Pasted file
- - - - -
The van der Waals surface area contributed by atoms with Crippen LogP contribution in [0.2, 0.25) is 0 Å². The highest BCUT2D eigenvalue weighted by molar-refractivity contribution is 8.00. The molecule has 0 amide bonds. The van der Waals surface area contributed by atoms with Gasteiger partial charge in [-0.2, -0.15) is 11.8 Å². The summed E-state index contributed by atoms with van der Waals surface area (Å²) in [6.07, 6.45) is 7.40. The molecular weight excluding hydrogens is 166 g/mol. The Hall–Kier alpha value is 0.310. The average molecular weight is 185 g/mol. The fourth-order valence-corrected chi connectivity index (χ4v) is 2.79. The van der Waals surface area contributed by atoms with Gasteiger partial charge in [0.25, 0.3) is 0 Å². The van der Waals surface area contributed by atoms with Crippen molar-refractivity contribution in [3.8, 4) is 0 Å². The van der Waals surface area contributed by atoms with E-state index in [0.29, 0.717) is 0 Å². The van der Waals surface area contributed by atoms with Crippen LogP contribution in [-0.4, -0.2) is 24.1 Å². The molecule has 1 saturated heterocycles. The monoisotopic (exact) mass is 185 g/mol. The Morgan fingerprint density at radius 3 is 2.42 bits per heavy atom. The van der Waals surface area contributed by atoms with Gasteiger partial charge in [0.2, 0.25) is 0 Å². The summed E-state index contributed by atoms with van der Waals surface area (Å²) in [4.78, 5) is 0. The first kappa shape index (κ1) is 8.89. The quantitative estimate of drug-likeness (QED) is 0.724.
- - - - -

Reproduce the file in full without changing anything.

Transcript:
The van der Waals surface area contributed by atoms with Crippen LogP contribution in [0.2, 0.25) is 0 Å². The highest BCUT2D eigenvalue weighted by molar-refractivity contribution is 8.00. The molecule has 0 amide bonds. The van der Waals surface area contributed by atoms with Gasteiger partial charge in [-0.2, -0.15) is 11.8 Å². The summed E-state index contributed by atoms with van der Waals surface area (Å²) in [6.07, 6.45) is 7.40. The molecular weight excluding hydrogens is 166 g/mol. The Hall–Kier alpha value is 0.310. The average molecular weight is 185 g/mol. The fourth-order valence-corrected chi connectivity index (χ4v) is 2.79. The van der Waals surface area contributed by atoms with Gasteiger partial charge in [0.25, 0.3) is 0 Å². The van der Waals surface area contributed by atoms with Crippen molar-refractivity contribution in [3.8, 4) is 0 Å². The van der Waals surface area contributed by atoms with E-state index in [0.29, 0.717) is 0 Å². The van der Waals surface area contributed by atoms with Crippen LogP contribution in [-0.4, -0.2) is 24.1 Å². The molecule has 1 saturated heterocycles. The monoisotopic (exact) mass is 185 g/mol. The Morgan fingerprint density at radius 3 is 2.42 bits per heavy atom. The van der Waals surface area contributed by atoms with Gasteiger partial charge in [0.2, 0.25) is 0 Å². The summed E-state index contributed by atoms with van der Waals surface area (Å²) in [4.78, 5) is 0. The first kappa shape index (κ1) is 8.89. The quantitative estimate of drug-likeness (QED) is 0.724.